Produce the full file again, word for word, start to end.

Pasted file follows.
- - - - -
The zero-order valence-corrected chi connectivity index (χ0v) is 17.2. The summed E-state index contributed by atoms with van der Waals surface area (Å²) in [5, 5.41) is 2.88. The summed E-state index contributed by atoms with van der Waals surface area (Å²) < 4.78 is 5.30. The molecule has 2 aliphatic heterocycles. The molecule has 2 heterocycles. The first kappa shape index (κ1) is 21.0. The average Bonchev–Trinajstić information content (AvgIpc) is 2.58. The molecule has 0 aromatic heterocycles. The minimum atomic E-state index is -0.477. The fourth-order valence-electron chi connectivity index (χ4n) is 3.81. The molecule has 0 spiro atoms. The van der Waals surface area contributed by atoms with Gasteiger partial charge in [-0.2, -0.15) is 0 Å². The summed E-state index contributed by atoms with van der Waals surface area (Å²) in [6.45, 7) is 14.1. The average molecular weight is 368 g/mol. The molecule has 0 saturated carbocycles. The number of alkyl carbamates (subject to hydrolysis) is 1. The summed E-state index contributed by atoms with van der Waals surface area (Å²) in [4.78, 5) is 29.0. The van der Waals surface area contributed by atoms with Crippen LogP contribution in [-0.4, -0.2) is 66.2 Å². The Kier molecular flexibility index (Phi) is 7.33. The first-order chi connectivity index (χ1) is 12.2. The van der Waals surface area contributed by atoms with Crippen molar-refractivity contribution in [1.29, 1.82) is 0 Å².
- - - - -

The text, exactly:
The zero-order valence-corrected chi connectivity index (χ0v) is 17.2. The summed E-state index contributed by atoms with van der Waals surface area (Å²) in [5, 5.41) is 2.88. The summed E-state index contributed by atoms with van der Waals surface area (Å²) < 4.78 is 5.30. The molecule has 2 aliphatic heterocycles. The molecule has 2 heterocycles. The first kappa shape index (κ1) is 21.0. The average Bonchev–Trinajstić information content (AvgIpc) is 2.58. The molecule has 0 aromatic heterocycles. The minimum atomic E-state index is -0.477. The fourth-order valence-electron chi connectivity index (χ4n) is 3.81. The molecule has 0 spiro atoms. The van der Waals surface area contributed by atoms with Gasteiger partial charge in [-0.2, -0.15) is 0 Å². The summed E-state index contributed by atoms with van der Waals surface area (Å²) in [6.45, 7) is 14.1. The average molecular weight is 368 g/mol. The molecule has 0 saturated carbocycles. The number of alkyl carbamates (subject to hydrolysis) is 1. The summed E-state index contributed by atoms with van der Waals surface area (Å²) in [4.78, 5) is 29.0. The van der Waals surface area contributed by atoms with Crippen LogP contribution in [-0.4, -0.2) is 66.2 Å². The Kier molecular flexibility index (Phi) is 7.33. The first-order chi connectivity index (χ1) is 12.2. The van der Waals surface area contributed by atoms with Crippen molar-refractivity contribution in [1.29, 1.82) is 0 Å².